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Getting down with the 'kids'

A Dollar smallholder who shares her love of working with animals with local pupils has won a national award, writes Julia Belgutay

A Dollar smallholder who shares her love of working with animals with local pupils has won a national award, writes Julia Belgutay

For Jane Edwards, winner of the Educational Supporter of the Year category at the Scottish Education Awards, the children who come to her farm near Dollar from neighbouring Strathdevon Primary really do come first.

At Wester Dollarbeg Farm, her organic smallholding, she welcomes groups of up to 25 children from the school twice a week to introduce them to the world of farming and give them an opportunity to experience learning outside school.

Her desire to work with them was born of her own unhappy experience with the education system. "I didn't find out I was dyslexic until I was 30," Ms Edwards says. "I got bullied in school and my school life wasn't much fun at all."

She feels lucky to have discovered a talent for working outside and with the animals she has always loved. Through her work with schools, she wants to make sure the children in her community are given a similar opportunity.

So for the last two years, groups of children from different classes have travelled up to Wester Dollarbeg from Strathdevon Primary, to go on farm walks and get to know the pigs, goats, chickens and other animals, to plant trees, or to sow and harvest crops which are sold to make the project sustainable.

She spends a further three half-days per week working with children from other schools and with young people with additional support needs. While that often means starting early and finishing late to fit in all other work on the farm, this is a small price to pay for the benefit to them, she believes.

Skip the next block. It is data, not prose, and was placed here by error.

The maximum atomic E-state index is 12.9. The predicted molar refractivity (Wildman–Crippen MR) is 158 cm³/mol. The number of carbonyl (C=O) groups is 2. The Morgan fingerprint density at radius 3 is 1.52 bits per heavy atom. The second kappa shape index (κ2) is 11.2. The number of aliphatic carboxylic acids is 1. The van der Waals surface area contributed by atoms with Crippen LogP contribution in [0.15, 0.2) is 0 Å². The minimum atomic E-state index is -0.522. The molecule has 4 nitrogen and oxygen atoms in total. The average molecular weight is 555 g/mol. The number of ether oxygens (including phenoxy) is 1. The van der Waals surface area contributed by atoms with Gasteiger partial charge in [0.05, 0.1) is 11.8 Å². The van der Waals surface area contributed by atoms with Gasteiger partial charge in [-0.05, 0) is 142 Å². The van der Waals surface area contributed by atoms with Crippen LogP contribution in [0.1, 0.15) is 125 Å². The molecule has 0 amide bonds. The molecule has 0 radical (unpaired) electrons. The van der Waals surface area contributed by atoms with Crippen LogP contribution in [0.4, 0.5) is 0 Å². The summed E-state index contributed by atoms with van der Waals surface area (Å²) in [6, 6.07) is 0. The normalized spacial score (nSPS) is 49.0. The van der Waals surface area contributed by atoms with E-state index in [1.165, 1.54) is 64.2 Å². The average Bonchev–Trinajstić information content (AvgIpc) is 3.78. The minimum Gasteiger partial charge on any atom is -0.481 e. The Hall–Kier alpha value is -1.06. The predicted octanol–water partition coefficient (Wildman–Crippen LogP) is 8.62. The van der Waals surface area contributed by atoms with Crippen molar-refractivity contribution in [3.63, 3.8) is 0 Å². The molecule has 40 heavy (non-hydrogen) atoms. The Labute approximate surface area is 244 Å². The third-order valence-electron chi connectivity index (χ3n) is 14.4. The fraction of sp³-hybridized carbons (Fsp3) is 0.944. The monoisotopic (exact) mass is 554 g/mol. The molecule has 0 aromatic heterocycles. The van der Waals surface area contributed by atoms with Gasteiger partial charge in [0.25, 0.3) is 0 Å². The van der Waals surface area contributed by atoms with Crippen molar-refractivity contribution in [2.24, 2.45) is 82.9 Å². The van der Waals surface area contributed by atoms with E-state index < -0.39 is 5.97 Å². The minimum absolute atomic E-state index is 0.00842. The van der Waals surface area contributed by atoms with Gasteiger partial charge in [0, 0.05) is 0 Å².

"Knowing you can make a difference if you work a little bit longer is not an awful lot to ask. This could change their lives; it could make them not think they are rubbish at everything. That will stay with them through the system," says Ms Edwards.

On their farm visits, children learn about the journey their food takes from the farm to a supermarket shelf, and to make the connection between the animals and the meat they eat. They also spend time in a natural environment at a time when, Ms Edwards says, there are fewer and fewer opportunities for them to do so.

From a list she has compiled of the kind of tasks she thinks would be beneficial and interesting to the children, teachers plan projects for each year group to fit in with the relevant Curriculum for Excellence outcomes.

"Anything you have got on a farm you can bring a learning experience to," Ms Edwards explains. "Do you want to measure the trees we have planted and then come back and measure them again? Do we want to count the eggs? Do we need to measure the milk out for the goats? For a lot of children, it makes the connection as to why we learn these things in the classroom."

The regular visits, she says, allow each child to develop a relationship with the farm. She now opens her farm to the public on Sundays and during the holidays, so that children can bring their parents along and keep in contact with the animals, even when they are not involved in school projects.

Although she already has weeks where five half-days on the farm are taken up with school visits, for which she receives no payment, Ms Edwards has great plans for the future. She is hoping to raise funds to build a classroom and to find a way of transporting the children to and from the farm so that the project is less dependent on the community bus.

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